Where have they all gone? For a year or two it was forbidden to set foot on a pavement anywhere on the Continent unless shod in those hideous excrescences (now there's a word I've saved up for best). They must be somewhere - they never wear out (apparently that was the flaw in the business plan for the company). Perhaps there is a huge foot-shaped landfill somewhere, heaped with stinking perforated plastic clogs. Anyway, who cares. I'm going to open a bottle of Rioja and raise a toast to the ebbing of that collective madness. Change it seems is sometimes a good thing. That's something I'm very inclined to forget.

Sunday, 20 June 2010

City Size

My three favourite cities are Vienna, Budapest and - new to the list - Barcelona. Vienna's current population is 1.7 million. Budapest's current population is 1.7 million and Barcelona's current population is 1.5 million. Is there a connection between their size and their appeal? While many other factors have to be taken into account - the beauty of the architecture in each place, the fascination of their histories, the attractiveness of their cafes and eating places - I think there is.

While each one is big enough to have all the excitement of a proper city, none has reached the stage of London, where the teeming rush of people is almost impossible to comprehend. Just how madly overrun London is became clear to me when I had to go to the Vodafone shop in Victoria Station one day last year. While I was waiting to be served, I couldn't help noticing what a lot of people were visible on the other side of the shop's glass wall, rushing to and from trains in the station's main hall. I remarked on this to the bloke behind the counter when it was my turn. 'More than a million people go past us every day,' he told me.

That is too many people for anyone to deal with. I know this instinctively, but it is also 'scientifically proven' (except that, infuriatingly, I cannot remember by whom [I read a long article about psychological research that demonstrated unequivocally that the minds of human beings are not designed to deal with registering more than a certain number of their fellows in any given day, but I cannot for the life of me remember where - presumably the human mind or at least my mind is not designed to read more than a certain amount of research data without forgetting all its relevant details {I bet someone's done a study showing that as well}]). If humans do have to live amongst too many people, things start to go haywire, apparently. Here in Barcelona, no-one seems to go haywire - just out for another meal, which is what I'm going to do now.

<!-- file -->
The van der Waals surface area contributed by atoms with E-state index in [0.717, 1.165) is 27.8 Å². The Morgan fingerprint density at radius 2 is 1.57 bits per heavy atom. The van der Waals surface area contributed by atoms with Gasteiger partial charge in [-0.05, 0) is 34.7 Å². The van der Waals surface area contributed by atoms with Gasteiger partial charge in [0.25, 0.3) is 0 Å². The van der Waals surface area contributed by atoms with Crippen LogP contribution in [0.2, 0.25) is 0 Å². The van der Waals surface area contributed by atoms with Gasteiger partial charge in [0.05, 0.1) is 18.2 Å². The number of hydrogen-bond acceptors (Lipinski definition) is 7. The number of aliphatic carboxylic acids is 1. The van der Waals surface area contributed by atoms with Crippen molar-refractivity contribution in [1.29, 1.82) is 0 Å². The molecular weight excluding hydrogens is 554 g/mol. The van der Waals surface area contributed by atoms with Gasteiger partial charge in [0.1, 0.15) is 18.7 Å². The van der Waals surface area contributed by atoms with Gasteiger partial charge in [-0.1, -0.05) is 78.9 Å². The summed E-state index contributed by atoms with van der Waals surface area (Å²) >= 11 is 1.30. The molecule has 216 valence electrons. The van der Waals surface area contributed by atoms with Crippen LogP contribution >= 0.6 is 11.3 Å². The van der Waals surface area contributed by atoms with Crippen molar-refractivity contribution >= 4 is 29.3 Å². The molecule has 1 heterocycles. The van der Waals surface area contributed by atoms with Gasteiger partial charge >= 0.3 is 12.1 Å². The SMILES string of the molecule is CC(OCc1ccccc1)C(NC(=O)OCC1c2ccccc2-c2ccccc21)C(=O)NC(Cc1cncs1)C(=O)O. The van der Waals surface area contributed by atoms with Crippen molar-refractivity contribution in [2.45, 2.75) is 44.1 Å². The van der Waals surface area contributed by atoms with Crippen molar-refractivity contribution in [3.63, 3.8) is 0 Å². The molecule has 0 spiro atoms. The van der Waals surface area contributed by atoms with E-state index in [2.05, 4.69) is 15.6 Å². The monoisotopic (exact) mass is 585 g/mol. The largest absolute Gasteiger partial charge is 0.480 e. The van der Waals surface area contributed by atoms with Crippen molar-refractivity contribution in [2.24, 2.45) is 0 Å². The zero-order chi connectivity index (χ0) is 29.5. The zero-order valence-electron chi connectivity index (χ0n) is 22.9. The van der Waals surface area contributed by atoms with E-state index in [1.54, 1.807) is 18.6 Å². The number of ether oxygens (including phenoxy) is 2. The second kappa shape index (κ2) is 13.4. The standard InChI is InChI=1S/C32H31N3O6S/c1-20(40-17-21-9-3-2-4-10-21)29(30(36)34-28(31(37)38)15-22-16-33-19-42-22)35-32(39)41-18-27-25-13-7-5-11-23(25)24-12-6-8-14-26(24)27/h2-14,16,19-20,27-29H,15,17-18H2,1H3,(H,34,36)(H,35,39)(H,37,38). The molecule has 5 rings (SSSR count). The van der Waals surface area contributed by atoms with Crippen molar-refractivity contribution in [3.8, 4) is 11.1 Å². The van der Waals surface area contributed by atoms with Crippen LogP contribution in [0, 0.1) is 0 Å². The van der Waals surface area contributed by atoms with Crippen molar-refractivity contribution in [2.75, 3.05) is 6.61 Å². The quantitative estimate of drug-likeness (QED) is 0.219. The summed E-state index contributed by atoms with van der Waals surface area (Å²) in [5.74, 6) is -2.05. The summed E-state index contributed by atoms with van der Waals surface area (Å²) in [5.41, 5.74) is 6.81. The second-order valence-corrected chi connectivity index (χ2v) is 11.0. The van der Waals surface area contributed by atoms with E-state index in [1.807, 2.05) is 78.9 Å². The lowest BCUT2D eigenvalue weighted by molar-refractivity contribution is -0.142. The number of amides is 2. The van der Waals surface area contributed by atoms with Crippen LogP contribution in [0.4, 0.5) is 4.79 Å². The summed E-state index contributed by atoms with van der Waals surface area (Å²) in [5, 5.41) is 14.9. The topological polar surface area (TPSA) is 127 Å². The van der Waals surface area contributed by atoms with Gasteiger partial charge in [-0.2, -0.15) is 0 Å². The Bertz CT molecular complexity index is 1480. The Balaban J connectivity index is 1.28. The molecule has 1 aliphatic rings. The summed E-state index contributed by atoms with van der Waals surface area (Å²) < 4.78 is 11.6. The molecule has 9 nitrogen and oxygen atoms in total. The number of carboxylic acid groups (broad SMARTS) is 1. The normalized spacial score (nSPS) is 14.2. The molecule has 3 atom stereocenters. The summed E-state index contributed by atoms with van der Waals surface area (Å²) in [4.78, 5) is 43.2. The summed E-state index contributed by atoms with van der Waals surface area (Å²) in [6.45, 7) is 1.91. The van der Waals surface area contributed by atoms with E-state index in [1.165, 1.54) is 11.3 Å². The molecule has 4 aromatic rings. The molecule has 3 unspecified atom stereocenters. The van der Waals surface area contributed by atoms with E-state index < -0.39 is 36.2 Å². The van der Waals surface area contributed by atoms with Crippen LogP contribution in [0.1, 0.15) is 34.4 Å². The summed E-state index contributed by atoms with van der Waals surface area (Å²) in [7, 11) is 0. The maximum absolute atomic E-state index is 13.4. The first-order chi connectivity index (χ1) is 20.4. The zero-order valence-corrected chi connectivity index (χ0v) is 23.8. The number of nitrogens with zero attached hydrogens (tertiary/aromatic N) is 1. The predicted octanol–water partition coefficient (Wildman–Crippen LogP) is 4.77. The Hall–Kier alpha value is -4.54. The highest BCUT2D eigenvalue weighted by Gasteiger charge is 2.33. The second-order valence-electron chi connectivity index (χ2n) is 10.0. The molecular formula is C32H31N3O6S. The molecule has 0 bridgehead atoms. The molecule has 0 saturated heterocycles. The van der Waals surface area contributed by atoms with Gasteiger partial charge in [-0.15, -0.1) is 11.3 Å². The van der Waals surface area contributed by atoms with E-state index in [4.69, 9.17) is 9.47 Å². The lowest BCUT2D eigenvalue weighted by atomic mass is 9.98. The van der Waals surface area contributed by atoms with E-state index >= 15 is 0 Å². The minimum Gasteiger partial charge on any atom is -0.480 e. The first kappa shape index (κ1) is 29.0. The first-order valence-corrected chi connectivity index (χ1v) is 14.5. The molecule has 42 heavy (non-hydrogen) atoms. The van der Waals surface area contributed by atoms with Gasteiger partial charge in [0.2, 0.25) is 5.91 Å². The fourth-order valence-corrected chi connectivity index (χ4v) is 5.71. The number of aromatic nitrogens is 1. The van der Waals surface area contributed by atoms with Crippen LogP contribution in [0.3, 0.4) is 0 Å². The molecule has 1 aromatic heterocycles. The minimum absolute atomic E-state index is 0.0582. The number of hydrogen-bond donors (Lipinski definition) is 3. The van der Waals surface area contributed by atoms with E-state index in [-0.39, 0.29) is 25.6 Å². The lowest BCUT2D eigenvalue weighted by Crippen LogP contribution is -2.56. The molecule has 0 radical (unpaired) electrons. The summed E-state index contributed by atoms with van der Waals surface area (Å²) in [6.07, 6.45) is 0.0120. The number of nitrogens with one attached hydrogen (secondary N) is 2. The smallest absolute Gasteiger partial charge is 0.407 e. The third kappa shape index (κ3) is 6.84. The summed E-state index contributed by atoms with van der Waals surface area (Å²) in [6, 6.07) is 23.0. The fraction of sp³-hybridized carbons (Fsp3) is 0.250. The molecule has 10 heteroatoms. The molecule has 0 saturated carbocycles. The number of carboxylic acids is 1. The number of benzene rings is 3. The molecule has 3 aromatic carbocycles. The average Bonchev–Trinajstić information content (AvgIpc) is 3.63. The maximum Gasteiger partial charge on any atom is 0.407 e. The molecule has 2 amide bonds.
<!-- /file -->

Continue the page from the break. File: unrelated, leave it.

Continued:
Friday, 18 June 2010

In Barcelona I Have Been Mostly Eating

I arrived in Barcelona this morning and after checking into my hotel (big thanks to Nurse Myra) and going round to my daughter's house, we ambled through the unfailingly interesting streets to the main market, which is abundance made real - forget the horn of plenty and head for the boqueria.

We got chairs at the counter at my daughter's favourite place and we had:

a plate of grilled sardines, scattered with fresh herbs and lemon;
a plate of clams, with garlic and parsley and oil;
a plate of grilled peppers;
a plate of tiny octupuses (octopi, if you like - polpo if you're Spanish I think [certainly if you're Italian]) cooked with lemon and herbs.
All the things were served quickly, simply, really fresh, extremely delicious and hardly costing anything. Nothing swank about the place, but food that couldn't be faulted.

Then we went to Granja M. Viader, just before it closed for siesta and I had melindros - sponge fingers which I dipped into what was essentially melted chocolate with a great huge splodge of cream on top. This is turning into a great eating - I mean outing (to misquote Best Friends for Frances). Now I am resting before we go out to eat some more. Hurray for Barcelona.

Tuesday, 15 June 2010

A Diplomatic Incident